A sad but fond farewell to Sir Charles Mackerras, the great Australian conductor who has died at the age of 84. Celebrated for an exceptionally wide range of achievements, from championing Gilbert & Sullivan to pioneering the slenderised sounds that mingle period-performance-practice with modern instruments, from working with Benjamin Britten to resuscitating the reputation of Janacek almost single-handed, Mackerras has made the impact of a musical meteorite. And he kept making great music right up to the end. He conducted the first two performances of Cosi fan tutte‘s current run at Glyndebourne a few weeks back and was to have performed at the Proms next week.
Here’s a video interview with Mackerras from the Philharmonia Orchestra, which wonderfully conveys his sparky personality:
I met Sir Charles in rather surprising circumstances. In Paris, back in the last century, the pianist Mikhail Rudy invited me to a concert he was performing of Janacek chamber music in the small auditorium at the Opera Bastille. The programme included not only the Violin Sonata, which Micha played with Pierre Amoyal, and Pohadka with cellist Gary Hoffman, but also the Capriccio and Concertino in which Sir Charles conducted a team drawn from the Paris Opera Orchestra. The concert was part of an extended Janacek project which included a recording of the same programme. I gatecrashed the rehearsal, at which we soon discovered there was nobody to turn the pages; I bravely/stupidly volunteered. Paris admin, seeing an apparently resident turner, didn’t book anyone to do the concert…so you can guess the rest, and I was able, with half an eye, to observe Sir Charles at close quarters on the podium bounding with the best possible nature and the most twinkling of eyes through these two unusual and heart-warming works, with which he seemed entirely at one. The recording is available on EMI Classics.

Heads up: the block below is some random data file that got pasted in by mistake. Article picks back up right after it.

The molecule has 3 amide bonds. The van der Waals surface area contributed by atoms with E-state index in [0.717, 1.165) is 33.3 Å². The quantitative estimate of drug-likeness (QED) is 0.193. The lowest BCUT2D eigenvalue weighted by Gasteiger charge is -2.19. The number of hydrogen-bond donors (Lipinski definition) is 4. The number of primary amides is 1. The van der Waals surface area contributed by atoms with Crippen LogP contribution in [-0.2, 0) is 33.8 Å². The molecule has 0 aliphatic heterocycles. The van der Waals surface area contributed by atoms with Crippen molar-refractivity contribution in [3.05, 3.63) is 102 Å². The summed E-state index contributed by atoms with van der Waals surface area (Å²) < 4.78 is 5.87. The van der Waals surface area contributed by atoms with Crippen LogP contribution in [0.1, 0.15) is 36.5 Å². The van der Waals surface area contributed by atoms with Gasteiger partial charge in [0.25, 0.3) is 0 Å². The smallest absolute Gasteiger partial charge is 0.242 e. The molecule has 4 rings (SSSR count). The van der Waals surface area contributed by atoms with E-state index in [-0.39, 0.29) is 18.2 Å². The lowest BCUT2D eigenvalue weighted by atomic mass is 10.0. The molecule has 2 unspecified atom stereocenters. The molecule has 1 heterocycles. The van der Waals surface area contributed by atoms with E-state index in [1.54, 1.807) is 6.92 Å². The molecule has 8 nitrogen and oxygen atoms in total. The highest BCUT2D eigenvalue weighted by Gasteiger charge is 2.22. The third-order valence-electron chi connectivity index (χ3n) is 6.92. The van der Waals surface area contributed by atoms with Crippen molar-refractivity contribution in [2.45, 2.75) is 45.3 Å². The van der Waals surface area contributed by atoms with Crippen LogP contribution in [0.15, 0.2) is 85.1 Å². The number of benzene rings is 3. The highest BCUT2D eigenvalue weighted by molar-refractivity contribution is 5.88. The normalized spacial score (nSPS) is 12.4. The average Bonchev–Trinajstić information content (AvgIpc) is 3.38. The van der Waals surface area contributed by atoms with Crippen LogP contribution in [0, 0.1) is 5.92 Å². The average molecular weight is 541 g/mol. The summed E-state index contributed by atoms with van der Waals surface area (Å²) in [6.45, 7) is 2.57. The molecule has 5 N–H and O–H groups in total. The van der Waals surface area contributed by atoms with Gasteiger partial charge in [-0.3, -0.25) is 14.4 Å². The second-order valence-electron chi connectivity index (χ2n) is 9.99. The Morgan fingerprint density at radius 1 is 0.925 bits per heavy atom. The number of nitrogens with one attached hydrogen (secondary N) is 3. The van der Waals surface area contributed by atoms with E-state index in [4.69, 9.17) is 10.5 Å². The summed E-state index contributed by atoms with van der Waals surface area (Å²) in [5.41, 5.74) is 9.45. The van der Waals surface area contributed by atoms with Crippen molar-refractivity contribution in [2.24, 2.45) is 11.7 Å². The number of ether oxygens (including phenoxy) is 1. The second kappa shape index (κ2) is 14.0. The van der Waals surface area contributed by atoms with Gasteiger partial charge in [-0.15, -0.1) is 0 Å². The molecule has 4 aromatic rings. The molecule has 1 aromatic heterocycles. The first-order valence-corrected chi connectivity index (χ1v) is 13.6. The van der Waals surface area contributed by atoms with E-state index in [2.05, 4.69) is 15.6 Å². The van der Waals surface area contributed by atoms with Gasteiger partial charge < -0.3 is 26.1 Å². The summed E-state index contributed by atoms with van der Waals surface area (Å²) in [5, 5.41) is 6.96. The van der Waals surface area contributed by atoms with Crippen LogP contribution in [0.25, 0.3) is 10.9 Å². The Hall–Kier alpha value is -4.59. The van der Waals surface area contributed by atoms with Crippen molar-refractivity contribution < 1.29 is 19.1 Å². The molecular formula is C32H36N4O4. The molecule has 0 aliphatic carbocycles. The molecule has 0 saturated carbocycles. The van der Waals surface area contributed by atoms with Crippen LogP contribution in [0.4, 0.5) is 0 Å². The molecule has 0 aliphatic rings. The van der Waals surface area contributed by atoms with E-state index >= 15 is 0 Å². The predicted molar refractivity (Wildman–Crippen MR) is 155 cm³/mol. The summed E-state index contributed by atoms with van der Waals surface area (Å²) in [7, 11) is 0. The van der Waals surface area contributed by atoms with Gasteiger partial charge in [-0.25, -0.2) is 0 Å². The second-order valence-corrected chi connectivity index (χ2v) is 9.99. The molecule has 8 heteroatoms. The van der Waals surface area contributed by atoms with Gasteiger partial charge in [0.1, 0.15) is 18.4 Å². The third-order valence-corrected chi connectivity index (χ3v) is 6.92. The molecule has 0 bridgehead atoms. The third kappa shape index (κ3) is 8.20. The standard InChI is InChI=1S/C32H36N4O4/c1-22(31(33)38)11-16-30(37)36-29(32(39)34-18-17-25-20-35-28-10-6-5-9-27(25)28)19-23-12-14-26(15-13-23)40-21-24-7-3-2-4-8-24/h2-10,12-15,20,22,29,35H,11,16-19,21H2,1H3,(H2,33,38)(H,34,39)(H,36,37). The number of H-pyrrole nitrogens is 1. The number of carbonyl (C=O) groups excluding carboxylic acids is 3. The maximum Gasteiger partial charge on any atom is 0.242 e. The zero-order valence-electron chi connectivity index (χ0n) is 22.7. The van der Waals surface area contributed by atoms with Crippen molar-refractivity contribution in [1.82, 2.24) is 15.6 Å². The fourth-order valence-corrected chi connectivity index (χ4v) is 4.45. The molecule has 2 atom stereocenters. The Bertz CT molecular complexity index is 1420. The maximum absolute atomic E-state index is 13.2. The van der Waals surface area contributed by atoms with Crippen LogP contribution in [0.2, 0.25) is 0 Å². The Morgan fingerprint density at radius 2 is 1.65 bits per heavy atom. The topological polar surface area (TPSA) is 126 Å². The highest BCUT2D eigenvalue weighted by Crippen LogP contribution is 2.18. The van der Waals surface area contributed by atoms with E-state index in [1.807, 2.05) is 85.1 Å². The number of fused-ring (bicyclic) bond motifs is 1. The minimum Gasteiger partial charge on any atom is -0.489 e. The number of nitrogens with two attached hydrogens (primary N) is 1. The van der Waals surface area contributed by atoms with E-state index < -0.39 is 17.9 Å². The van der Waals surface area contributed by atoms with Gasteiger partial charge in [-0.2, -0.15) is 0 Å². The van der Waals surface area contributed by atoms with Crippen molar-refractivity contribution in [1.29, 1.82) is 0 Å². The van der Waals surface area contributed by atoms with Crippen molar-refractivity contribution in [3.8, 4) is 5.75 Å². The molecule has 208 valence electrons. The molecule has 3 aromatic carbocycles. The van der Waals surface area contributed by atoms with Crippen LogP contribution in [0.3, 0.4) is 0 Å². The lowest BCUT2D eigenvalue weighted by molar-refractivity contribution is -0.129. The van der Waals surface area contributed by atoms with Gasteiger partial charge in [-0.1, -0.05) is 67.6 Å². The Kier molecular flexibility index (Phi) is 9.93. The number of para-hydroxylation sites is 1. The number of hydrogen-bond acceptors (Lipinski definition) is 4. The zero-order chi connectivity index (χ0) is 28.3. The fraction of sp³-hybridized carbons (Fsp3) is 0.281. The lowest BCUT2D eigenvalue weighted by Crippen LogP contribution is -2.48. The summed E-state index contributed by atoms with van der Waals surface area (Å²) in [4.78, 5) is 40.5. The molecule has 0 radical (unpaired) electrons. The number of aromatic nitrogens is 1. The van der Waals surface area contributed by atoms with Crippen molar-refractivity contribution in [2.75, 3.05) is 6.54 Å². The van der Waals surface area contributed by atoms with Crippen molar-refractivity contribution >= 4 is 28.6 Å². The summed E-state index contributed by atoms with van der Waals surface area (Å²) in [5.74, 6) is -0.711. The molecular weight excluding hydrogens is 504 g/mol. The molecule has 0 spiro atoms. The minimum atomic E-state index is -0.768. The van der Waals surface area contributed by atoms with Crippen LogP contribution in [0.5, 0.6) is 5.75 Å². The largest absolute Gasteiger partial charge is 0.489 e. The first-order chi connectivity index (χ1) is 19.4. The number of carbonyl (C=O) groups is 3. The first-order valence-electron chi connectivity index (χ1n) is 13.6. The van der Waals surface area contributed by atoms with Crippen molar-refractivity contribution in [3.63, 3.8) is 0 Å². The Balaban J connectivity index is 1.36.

Sadly I was only able to interview him once, by phone, re Dvorak. It was an all-too-brief encounter with a musician I truly revered.
Everyone has been paying tribute to him. Here are a few choice selections:
The Arts Desk reruns Igor Toronyi-Lalic’s Q&A interview in which Sir Charles describes (amongst many other things) how everyone fell out with Britten sooner or later;
Obit from The Guardian by the late Alan Blyth (in case you’re wondering, the papers commission obits ahead & keep them on file til needed…macabre, perhaps, but sensible…)
I’ll update this post with more pieces from the nationals as they appear.